The first 60 days of sobriety can be challenging, so how do you make it through this period while avoiding relapse? By having a better understanding of short- and long-term withdrawal symptoms, new routines you’ll need to adjust to, and the future of your relationships, you can increase your chances of staying sober these first 60 days. Here, we not only help you anticipate the most common challenges, but we’ll also provide you with some solutions that will help you build a foundation for a strong, long-lasting recovery.
The Brain in Early Sobriety
The brain was physically and psychologically dependent on drugs and alcohol. In the first 60 days of being sober, there might not be any changes right away. Changes will happen when you continue to work on your recovery.
The brain needs to be re-trained to function normally without drugs or alcohol. Treatment can be helpful in the early stages of this process. When in treatment, there are opportunities to learn from others’ experiences, reflect on yourself, and receive guidance and direction from therapists and counselors. Everyone’s situation and treatment is different and depends on the duration of substance abuse, the potency of the drugs or alcohol, genetic disposition, and mental health. Sometimes people need more than 60 days to notice any changes in their journey to recovery.
Some of the Most Common Challenges in the First 60 Days of Sobriety
The first 60 days of recovery can be the most crucial because they set the tone for the rest of your journey. Many sudden changes happen all at once, and they can be overwhelming, making it seem easier to turn back to substance abuse instead. Some of the most common challenges those in early recovery must come to terms with include:
- Withdrawal symptoms and cravings: As your mind and body adjust to not having substances in your system, withdrawal symptoms and cravings will inevitably set in. These can range in severity and last anywhere from a couple of days to a week or more. Going through detox is a vital first step in recovery, and it can be difficult to manage without help. Detox through a medical facility can help ease any discomfort and make the experience as comfortable as possible.
- Adjusting to new routines: Achieving sobriety means changing the thoughts and behaviors that help drive addiction. It is important to establish healthy habits and routines early in recovery to help cope with the loss of addiction. Many find they have much more time of their hands and boredom can increase the risk for relapse. Establishing new routines and habits includes things like getting enough sleep at night, eating a balanced diet, exercising, and finding new ways to deal with challenges they face. This helps create a sense of structure as they navigate recovery.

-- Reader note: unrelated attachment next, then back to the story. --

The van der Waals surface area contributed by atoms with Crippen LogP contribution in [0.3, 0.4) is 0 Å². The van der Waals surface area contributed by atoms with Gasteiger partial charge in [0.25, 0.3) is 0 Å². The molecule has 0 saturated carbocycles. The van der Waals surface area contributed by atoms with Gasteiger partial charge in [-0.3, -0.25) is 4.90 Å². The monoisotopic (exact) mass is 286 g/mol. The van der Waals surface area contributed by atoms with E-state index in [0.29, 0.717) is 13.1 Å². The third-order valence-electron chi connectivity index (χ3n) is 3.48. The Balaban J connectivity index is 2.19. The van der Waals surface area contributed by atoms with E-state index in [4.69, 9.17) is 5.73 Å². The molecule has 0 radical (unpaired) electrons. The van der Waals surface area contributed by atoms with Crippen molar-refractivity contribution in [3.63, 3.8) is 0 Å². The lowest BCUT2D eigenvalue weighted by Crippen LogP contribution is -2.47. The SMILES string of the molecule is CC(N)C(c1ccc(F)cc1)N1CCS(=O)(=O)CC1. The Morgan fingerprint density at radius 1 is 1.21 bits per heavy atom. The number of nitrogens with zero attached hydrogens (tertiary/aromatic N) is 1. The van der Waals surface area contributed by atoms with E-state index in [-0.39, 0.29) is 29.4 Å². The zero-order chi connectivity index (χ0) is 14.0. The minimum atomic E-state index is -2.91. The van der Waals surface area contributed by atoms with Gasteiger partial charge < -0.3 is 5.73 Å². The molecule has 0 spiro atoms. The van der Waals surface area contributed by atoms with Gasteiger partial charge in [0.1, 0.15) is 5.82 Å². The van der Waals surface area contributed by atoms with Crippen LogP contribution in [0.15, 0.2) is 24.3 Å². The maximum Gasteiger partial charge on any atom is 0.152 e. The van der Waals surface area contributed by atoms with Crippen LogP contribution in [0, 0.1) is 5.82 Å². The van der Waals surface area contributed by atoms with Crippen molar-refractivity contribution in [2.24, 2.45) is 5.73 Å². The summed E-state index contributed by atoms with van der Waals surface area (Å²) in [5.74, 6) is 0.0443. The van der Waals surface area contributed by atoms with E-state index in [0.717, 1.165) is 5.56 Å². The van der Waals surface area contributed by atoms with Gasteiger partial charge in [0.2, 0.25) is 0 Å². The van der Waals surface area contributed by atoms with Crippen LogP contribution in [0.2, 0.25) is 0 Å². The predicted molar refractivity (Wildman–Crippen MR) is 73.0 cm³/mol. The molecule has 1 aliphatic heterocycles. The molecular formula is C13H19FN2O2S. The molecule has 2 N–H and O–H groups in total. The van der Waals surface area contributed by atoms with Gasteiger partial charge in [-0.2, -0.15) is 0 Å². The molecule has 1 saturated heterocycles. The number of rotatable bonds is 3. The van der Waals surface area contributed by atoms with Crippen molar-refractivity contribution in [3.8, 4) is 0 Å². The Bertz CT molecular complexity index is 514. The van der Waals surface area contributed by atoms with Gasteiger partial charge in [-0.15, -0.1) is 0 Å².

- Changes in relationships: In order for treatment to be successful,relationships with substance-abusing peers should be ended. It is important to surround yourself with others who are sober as well. Enabling peers can increase exposure to drugs and alcohol and may encourage you to relapse. Relationship dynamics must also change as well. Addiction can hurt relationships with family and friends which makes mending those relationships a critical part of the recovery process.Throughout recovery, your family and friends also need time to heal. Rebuilding relationships with loved ones requires trust and respect. Abiding by boundaries set by loved ones will help restore trust issues. How you see yourself substance-free allows you to sustain relationships that are more meaningful.
Triggers for relapse will be challenging in the first 60 days. Stay positive, have sober family and friends encourage and support you, and do not give up. During this time, you will gradually see your life change. Apply the techniques you learned in treatment to avoid relapse. A sober life will feel refreshing and gets even better as time goes on.